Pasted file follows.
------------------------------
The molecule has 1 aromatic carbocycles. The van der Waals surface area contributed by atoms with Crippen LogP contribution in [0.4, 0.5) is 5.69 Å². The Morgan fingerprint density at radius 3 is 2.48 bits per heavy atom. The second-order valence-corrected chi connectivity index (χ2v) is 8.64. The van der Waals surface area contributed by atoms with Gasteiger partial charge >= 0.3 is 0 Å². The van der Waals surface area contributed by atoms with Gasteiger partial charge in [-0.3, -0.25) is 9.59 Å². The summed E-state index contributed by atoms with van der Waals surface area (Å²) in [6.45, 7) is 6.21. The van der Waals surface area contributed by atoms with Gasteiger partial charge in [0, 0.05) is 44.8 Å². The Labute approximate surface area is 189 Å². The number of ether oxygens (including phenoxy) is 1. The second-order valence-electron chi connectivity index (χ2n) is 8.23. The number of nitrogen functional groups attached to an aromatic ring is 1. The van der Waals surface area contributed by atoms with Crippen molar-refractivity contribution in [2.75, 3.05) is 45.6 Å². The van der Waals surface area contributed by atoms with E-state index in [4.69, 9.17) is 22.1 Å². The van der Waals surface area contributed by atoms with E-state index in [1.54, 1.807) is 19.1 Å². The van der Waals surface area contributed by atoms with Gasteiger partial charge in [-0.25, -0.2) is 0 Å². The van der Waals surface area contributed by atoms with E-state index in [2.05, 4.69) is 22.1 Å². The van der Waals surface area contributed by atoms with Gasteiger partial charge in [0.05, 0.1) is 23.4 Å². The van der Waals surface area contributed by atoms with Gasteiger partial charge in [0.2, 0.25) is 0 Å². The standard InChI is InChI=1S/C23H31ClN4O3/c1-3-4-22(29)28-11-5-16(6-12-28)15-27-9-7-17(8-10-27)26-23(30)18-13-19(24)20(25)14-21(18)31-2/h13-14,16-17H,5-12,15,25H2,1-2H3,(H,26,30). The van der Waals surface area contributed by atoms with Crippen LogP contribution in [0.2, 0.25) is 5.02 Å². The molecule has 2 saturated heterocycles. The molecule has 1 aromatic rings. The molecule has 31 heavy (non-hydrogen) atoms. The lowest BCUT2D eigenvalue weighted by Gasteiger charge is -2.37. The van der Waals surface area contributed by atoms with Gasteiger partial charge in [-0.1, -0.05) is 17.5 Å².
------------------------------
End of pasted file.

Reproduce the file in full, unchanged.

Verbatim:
The molecule has 1 aromatic carbocycles. The van der Waals surface area contributed by atoms with Crippen LogP contribution in [0.4, 0.5) is 5.69 Å². The Morgan fingerprint density at radius 3 is 2.48 bits per heavy atom. The second-order valence-corrected chi connectivity index (χ2v) is 8.64. The van der Waals surface area contributed by atoms with Gasteiger partial charge >= 0.3 is 0 Å². The van der Waals surface area contributed by atoms with Gasteiger partial charge in [-0.3, -0.25) is 9.59 Å². The summed E-state index contributed by atoms with van der Waals surface area (Å²) in [6.45, 7) is 6.21. The van der Waals surface area contributed by atoms with Gasteiger partial charge in [0, 0.05) is 44.8 Å². The Labute approximate surface area is 189 Å². The number of ether oxygens (including phenoxy) is 1. The second-order valence-electron chi connectivity index (χ2n) is 8.23. The number of nitrogen functional groups attached to an aromatic ring is 1. The van der Waals surface area contributed by atoms with Crippen molar-refractivity contribution in [2.75, 3.05) is 45.6 Å². The van der Waals surface area contributed by atoms with E-state index in [4.69, 9.17) is 22.1 Å². The van der Waals surface area contributed by atoms with E-state index in [1.54, 1.807) is 19.1 Å². The van der Waals surface area contributed by atoms with Gasteiger partial charge in [-0.25, -0.2) is 0 Å². The van der Waals surface area contributed by atoms with E-state index in [2.05, 4.69) is 22.1 Å². The van der Waals surface area contributed by atoms with Gasteiger partial charge in [0.05, 0.1) is 23.4 Å². The van der Waals surface area contributed by atoms with Gasteiger partial charge in [0.2, 0.25) is 0 Å². The standard InChI is InChI=1S/C23H31ClN4O3/c1-3-4-22(29)28-11-5-16(6-12-28)15-27-9-7-17(8-10-27)26-23(30)18-13-19(24)20(25)14-21(18)31-2/h13-14,16-17H,5-12,15,25H2,1-2H3,(H,26,30). The van der Waals surface area contributed by atoms with Crippen LogP contribution in [0.2, 0.25) is 5.02 Å². The molecule has 2 saturated heterocycles. The molecule has 1 aromatic rings. The molecule has 31 heavy (non-hydrogen) atoms. The lowest BCUT2D eigenvalue weighted by Gasteiger charge is -2.37. The van der Waals surface area contributed by atoms with Gasteiger partial charge in [-0.1, -0.05) is 17.5 Å².